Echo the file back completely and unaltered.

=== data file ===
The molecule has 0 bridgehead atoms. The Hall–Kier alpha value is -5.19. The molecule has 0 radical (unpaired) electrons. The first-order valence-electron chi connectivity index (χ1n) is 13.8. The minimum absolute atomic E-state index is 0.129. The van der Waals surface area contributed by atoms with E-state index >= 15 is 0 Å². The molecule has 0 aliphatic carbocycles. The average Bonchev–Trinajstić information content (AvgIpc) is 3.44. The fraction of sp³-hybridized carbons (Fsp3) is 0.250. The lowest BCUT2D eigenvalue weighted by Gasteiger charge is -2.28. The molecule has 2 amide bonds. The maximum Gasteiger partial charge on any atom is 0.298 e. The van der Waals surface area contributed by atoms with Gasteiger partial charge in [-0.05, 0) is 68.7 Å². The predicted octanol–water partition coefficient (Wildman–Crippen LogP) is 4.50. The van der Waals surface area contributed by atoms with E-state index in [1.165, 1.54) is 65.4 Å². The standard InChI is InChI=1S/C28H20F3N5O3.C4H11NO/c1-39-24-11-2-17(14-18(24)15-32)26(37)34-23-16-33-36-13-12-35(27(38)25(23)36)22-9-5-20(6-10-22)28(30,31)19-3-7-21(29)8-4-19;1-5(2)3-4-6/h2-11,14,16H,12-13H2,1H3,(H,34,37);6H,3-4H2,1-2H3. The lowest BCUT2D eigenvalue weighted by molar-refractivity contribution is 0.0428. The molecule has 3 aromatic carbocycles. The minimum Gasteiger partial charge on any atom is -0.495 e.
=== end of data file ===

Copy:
The molecule has 0 bridgehead atoms. The Hall–Kier alpha value is -5.19. The molecule has 0 radical (unpaired) electrons. The first-order valence-electron chi connectivity index (χ1n) is 13.8. The minimum absolute atomic E-state index is 0.129. The van der Waals surface area contributed by atoms with E-state index >= 15 is 0 Å². The molecule has 0 aliphatic carbocycles. The average Bonchev–Trinajstić information content (AvgIpc) is 3.44. The fraction of sp³-hybridized carbons (Fsp3) is 0.250. The lowest BCUT2D eigenvalue weighted by Gasteiger charge is -2.28. The molecule has 2 amide bonds. The maximum Gasteiger partial charge on any atom is 0.298 e. The van der Waals surface area contributed by atoms with Gasteiger partial charge in [-0.05, 0) is 68.7 Å². The predicted octanol–water partition coefficient (Wildman–Crippen LogP) is 4.50. The van der Waals surface area contributed by atoms with E-state index in [1.165, 1.54) is 65.4 Å². The standard InChI is InChI=1S/C28H20F3N5O3.C4H11NO/c1-39-24-11-2-17(14-18(24)15-32)26(37)34-23-16-33-36-13-12-35(27(38)25(23)36)22-9-5-20(6-10-22)28(30,31)19-3-7-21(29)8-4-19;1-5(2)3-4-6/h2-11,14,16H,12-13H2,1H3,(H,34,37);6H,3-4H2,1-2H3. The lowest BCUT2D eigenvalue weighted by molar-refractivity contribution is 0.0428. The molecule has 3 aromatic carbocycles. The minimum Gasteiger partial charge on any atom is -0.495 e.